“Happy days are here again!” seems to be in everyone’s songbook these days and even politicians seem to be claiming credit for Hawaii’s exuberant economy.
With bodies in every bed, the visitor industry is red hot, fueled primarily with westbound visitors from the mainland. Much of Hawaii’s current fortunes in the visitor industry can be attributed to the misfortunes of 9/11 which put a damper on travel abroad. However, as industry observers have already noted, Hawaii has about reached its capacity to host more visitors.
Also fueling Hawaii’s red-hot economy is the massive reconstruction of military housing units as well as a resurgence in the upscale housing market and the drive to provide affordable housing for Hawaii’s workers. In sharp contrast to just a few years ago, there are no construction workers sitting on the bench these days. In fact, homeowners often are frustrated by the lack of contractors available to do even the smallest of remodeling or refurbishing jobs.
The result of this flurry of economic activity is that the state’s coffers are once more overflowing with tax and fee revenues. This, in turn, has set off a spending spree for lawmakers as well as for the administration. Much of this spending is being justified on the basis that it is going toward education. In fact, lawmakers approved spending this past session that will go over the constitutional limit on general fund expenditures. The measure appropriates general funds for the renovation of classrooms statewide to the tune of $160 million. Of that amount, $111 million exceeds the constitutional spending ceiling or is 2.1% over the spending ceiling.
Having been elevated to the level of the proverbial “motherhood and apple pie,” opposing spending on education amounts to near heresy. But that is not the point!
When constitutional convention delegates approved and recommended the ceiling on general fund expenditures, it was to insure that state government spending did not exceed the economy’s ability to support government in Hawaii. The constitutional edict dictates that growth in state general fund spending not exceed the rate of growth in the state’s economy.
The reasoning behind this provision recognizes the fact that as the economy grows, it has the ability to support expanded public goods and services needed by a growing economy. Conversely, it also recognizes that if government grows faster than the state economy and if government growth overshadows the growth in the economy that is asked to support it, the potential for growth in the economy will be hindered because of government spending.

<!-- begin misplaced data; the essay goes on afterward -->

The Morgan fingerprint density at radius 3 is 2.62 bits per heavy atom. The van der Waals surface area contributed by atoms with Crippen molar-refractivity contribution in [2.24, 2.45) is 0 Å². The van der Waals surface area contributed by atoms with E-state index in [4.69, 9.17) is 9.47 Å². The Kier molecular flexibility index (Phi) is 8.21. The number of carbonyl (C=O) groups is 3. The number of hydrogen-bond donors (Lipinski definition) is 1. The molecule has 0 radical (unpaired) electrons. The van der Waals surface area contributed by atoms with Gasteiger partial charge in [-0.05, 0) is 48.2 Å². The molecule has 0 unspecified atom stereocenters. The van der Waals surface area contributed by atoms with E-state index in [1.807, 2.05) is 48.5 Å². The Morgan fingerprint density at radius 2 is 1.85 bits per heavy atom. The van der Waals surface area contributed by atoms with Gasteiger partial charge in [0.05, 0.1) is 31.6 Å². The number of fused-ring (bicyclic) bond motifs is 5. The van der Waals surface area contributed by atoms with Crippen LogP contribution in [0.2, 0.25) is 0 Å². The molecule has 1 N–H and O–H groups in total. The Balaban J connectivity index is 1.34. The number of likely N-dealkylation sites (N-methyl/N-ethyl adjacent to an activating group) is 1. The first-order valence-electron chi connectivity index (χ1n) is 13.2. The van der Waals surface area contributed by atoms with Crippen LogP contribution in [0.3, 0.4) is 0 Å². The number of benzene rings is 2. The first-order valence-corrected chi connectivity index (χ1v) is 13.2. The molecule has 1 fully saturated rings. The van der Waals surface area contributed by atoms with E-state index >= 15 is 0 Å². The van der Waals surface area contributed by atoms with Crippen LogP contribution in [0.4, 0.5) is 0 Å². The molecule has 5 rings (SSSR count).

The last time lawmakers exceeded the general fund expenditure ceiling was during the second term of the Waihee administration as state coffers were filled by the rising balloon of foreign investment in Hawaii. When that balloon burst in the mid-1990’s, lawmakers went from flushing dollars down the toilet to pinching pennies on the sidewalk. They resorted to stealing money from special funds and raising new money from user fees and charges.
In some instances, programs had to be reduced but hardly any existing program or service was completely eliminated. Because lawmakers resorted to user fees to pay for certain services, these services moved off the general fund list of programs and became special fund financed programs. Over the years, fewer government services that had been paid for with general fund dollars were included in the general fund spending pie.
The chilling effect is that as lawmakers exceed the spending ceiling once more, it should be remembered that the number of services that were initially subject to the ceiling and those that are now covered by the ceiling are not comparable. Thus, government is truly growing much faster than the state’s economy when one adds those formerly general fund financed programs now funded with special fund fees to those programs currently funded out of the general fund.
For those who may argue that spending on the renovation of classrooms is justifiable, one has to remember that this expenditure is on top of many other expenditures not related to education. Others might argue that this is a one-time expenditure, so there are no recurring costs. However, as we have learned with other one-time expenditures on capital facilities, maintenance is a recurring cost.
Elected official across the board need to exercise more prudence or else they will find themselves in a boat similar to the one lawmakers found themselves in the 1990’s.